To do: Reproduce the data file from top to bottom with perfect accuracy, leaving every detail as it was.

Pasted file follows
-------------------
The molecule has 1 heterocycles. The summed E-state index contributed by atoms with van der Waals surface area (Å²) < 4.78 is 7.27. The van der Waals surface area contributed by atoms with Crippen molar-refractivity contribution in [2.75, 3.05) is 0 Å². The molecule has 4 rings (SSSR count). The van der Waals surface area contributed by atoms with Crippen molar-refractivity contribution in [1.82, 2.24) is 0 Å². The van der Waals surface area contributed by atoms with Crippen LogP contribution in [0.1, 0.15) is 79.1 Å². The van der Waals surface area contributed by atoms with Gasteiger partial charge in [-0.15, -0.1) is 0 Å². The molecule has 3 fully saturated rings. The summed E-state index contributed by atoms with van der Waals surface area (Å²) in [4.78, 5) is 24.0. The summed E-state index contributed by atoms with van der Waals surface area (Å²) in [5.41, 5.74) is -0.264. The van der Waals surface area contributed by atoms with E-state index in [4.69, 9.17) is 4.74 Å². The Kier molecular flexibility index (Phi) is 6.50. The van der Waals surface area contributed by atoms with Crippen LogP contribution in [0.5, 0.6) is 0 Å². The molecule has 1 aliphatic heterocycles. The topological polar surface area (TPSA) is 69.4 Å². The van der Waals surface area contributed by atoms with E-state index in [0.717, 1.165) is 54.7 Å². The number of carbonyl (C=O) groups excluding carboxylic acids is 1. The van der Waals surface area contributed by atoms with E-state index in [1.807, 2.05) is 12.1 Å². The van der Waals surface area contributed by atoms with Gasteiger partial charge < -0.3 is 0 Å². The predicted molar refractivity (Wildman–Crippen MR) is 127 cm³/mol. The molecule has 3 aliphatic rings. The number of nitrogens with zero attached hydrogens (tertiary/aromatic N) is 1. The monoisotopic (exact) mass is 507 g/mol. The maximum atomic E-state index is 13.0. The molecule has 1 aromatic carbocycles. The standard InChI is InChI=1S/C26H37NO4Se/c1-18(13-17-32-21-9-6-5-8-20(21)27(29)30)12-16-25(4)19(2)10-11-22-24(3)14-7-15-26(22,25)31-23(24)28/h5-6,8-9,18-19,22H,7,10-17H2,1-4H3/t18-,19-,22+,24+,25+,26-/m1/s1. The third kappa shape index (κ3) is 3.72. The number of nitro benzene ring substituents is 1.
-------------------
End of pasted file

The molecule has 1 heterocycles. The summed E-state index contributed by atoms with van der Waals surface area (Å²) < 4.78 is 7.27. The van der Waals surface area contributed by atoms with Crippen molar-refractivity contribution in [2.75, 3.05) is 0 Å². The molecule has 4 rings (SSSR count). The van der Waals surface area contributed by atoms with Crippen molar-refractivity contribution in [1.82, 2.24) is 0 Å². The van der Waals surface area contributed by atoms with Crippen LogP contribution in [0.1, 0.15) is 79.1 Å². The van der Waals surface area contributed by atoms with Gasteiger partial charge in [-0.15, -0.1) is 0 Å². The molecule has 3 fully saturated rings. The summed E-state index contributed by atoms with van der Waals surface area (Å²) in [4.78, 5) is 24.0. The summed E-state index contributed by atoms with van der Waals surface area (Å²) in [5.41, 5.74) is -0.264. The van der Waals surface area contributed by atoms with E-state index in [4.69, 9.17) is 4.74 Å². The Kier molecular flexibility index (Phi) is 6.50. The van der Waals surface area contributed by atoms with Crippen LogP contribution in [0.5, 0.6) is 0 Å². The molecule has 1 aliphatic heterocycles. The topological polar surface area (TPSA) is 69.4 Å². The van der Waals surface area contributed by atoms with E-state index in [0.717, 1.165) is 54.7 Å². The number of carbonyl (C=O) groups excluding carboxylic acids is 1. The van der Waals surface area contributed by atoms with E-state index in [1.807, 2.05) is 12.1 Å². The van der Waals surface area contributed by atoms with Gasteiger partial charge < -0.3 is 0 Å². The predicted molar refractivity (Wildman–Crippen MR) is 127 cm³/mol. The molecule has 3 aliphatic rings. The number of nitrogens with zero attached hydrogens (tertiary/aromatic N) is 1. The monoisotopic (exact) mass is 507 g/mol. The maximum atomic E-state index is 13.0. The molecule has 1 aromatic carbocycles. The standard InChI is InChI=1S/C26H37NO4Se/c1-18(13-17-32-21-9-6-5-8-20(21)27(29)30)12-16-25(4)19(2)10-11-22-24(3)14-7-15-26(22,25)31-23(24)28/h5-6,8-9,18-19,22H,7,10-17H2,1-4H3/t18-,19-,22+,24+,25+,26-/m1/s1. The third kappa shape index (κ3) is 3.72. The number of nitro benzene ring substituents is 1.